If it's crap ... We'll tell you
Do you remember all the fanboy freakouts going on when Robert Rodriguez and Quentin Tarantino's theatrical double feature in 2007 was announced to NOT be coming out glued together in it's DVD release? The horror. I wasn't in love with their modern attempt on the classic Americana that is exploitation drive-through fare, and was only mildly flirtatious about the spin-off that came out this year, "Machete", based on one of the fake trailers that aired at the beginning of the original double feature, but at least all those fanboys can finally stop bitching right? Right? What, because this doesn't change out the original theatrical version of Quentin's "Death Proof" feature for his 37 minute longer (kill me now) director's cut, somebody out there is going to bitch? Well, of course they are.
Divided up by a series of fake trailers for silly looking horror films directed by a trio of the friends of the director pair (Eli Roth, Edgar Wright, and Rob Zombie), the two films featured in the "Grindhouse" set are remarkably different in more ways than not. Rodriguez's "Planet Terror" is a study in splatterhouse horror comedy, a zombie film that goes so completely over the top, both in the bizarre characters populating its soon-to-be-post-apocalyptic-world and in the surreal and excessive violence, that it actually becomes a hoot to watch. Fans of films like "Dead Alive" and "Feast" will likely get into the calculated and constant gross-outs and who doesn't like seeing a hot chick (Rose McGowan) with a functional assault weapon for a leg? I found myself rather surprised to have to admit that of the two films, I liked Rodriguez's entry much better, even while conceding that their 'reel missing' joke towards the end of the film, where an entire sequence of the story has been cut out, completely undercut the pacing of it.
"Death Proof" doesn't fare nearly as well, seemingly only gaining affection amongst the die-hard Tarantino fans (of which, there are legions). Kurt Russell plays Stuntman Mike, a relic of a bygone Hollywood era who hunts, stalks and kills gaggles of the most irritating girls on the planet with his stunt driving 'death proofed' muscle car. Fully half of the film is spent getting to know the first group of self-involved bitches (and I don't use that term lightly...these are bitches) only to find that, as far as character development time spent goes, it was a waste of it. The second group are even worse, made watchable only by the impressive skills and rough affability of Zoe Bell, who got her first big role featuring dialogue here, playing herself. She manages to make the whole thing at least somewhat worthwhile when she hangs onto the swerving hood of a Dodge Challenger in the exciting (but way too long) car chase at the finale of the movie.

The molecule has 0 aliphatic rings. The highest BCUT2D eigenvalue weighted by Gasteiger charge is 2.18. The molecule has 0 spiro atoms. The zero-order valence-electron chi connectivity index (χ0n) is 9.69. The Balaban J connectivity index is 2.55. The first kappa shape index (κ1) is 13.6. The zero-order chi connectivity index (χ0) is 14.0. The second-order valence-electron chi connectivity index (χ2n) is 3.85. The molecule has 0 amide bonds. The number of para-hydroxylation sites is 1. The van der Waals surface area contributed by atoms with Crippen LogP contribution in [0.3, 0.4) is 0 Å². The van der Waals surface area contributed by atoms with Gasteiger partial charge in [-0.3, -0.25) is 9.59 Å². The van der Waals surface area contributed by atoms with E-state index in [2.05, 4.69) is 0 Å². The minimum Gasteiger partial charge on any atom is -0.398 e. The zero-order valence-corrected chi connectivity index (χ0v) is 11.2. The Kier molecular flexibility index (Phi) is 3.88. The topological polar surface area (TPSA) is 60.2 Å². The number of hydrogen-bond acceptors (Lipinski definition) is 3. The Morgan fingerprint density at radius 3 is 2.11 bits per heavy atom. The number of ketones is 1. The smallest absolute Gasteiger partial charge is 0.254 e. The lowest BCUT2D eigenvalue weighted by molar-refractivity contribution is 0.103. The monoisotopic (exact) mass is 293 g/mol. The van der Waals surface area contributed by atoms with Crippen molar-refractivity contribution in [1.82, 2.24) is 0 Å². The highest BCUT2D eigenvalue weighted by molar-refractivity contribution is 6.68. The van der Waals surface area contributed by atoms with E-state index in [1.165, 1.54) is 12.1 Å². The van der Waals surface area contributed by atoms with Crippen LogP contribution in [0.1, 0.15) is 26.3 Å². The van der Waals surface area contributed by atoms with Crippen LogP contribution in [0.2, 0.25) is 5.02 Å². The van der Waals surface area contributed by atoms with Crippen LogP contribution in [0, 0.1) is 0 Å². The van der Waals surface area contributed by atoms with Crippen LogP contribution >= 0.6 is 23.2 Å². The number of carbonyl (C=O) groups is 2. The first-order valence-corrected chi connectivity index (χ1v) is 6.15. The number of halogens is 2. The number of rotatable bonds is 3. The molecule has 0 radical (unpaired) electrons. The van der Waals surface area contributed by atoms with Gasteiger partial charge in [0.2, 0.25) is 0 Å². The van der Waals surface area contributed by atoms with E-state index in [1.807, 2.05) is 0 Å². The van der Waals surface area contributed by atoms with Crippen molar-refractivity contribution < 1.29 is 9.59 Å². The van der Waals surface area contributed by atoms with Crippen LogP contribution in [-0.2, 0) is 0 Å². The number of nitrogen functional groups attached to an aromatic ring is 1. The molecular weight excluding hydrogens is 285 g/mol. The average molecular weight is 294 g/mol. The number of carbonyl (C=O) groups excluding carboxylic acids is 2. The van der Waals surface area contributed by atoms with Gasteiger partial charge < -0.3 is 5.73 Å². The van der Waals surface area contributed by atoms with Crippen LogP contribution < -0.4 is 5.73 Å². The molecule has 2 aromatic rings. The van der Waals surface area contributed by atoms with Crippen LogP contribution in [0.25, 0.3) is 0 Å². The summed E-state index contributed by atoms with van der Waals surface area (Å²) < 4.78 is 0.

No matter how I might feel about the films, what they've put together in this long-overdue theatrical representation of the two films is a nice set for its fans. At least, other than the audio, which is surprisingly NOT in lossless audio but is merely DVD quality (much has been made of this on the more techie oriented forums out there). Pretty much all the bonus features from the separate DVD releases of the two films has been ported over here with some brand new extra features. I'm not going to list through the sizable list of old features, but added into the new HD version is: A new episode of Rodriguez's 'Ten Minute Cooking School' about Texas BBQ; practical F/X master Greg Nicotero on the effects of "Planet Terror"; a look with Tarantino at the cars and chases of "Death Proof"; a feature on the production design of "Death Proof"; longer versions of the trailers for "Werewolf Women of the SS" and "Don't"; multiple commentaries for the trailers and 'making of' featurettes; an hour long interview with Rodriguez and Tarantino on the history of their friendship and the project with a q&a at the end; the Comic-Con 2006 panel on the film; and the much ballyhooed on the internet, "Hobo With a Shotgun" trailer, which was originally the winner of a contest to make your own Grindhouse trailer connected to promotion of the film and which now is being turned into a movie of its own featuring Rutger Hauer as the double-barreled derelict.
I certainly admire the attempt to bring back the fun and silliness of the classic exploitation films of yesteryear, and despite a general sense of affection for the first film, there's something hollow about "Grindhouse" and its associated features. Those classic films were the works of people outside of the system because the system wouldn't let them in. They had to work with micro-budgets, amateur actors, and use mediocre writers to cram together features that delivered the kind of schlock that would sell to drive-in movie theaters and teens looking for simple thrills that they wouldn't feel too bad about missing if they crawled into the back seat. Tarantino and Rodriguez seem like they're merely pandering by making these, perhaps even being just plain lazy, what with them being in the positions they're in. A much more interesting goal would have been either to set for themselves a firm and low budget cap, or to have only produced these films, giving some young up-and-comers a chance to show what they could do while slapping together the fake trailers themselves to rope in a bigger audience. As it is, "Grindhouse" feels too manufactured and calculated to have the desired effect, that thrill that came from experiencing the wonder of discovering tiny, obscure little b-movies that end up actually being worth watching despite everything working against them. Too much was working for "Grindhouse" for its bad to be much good.
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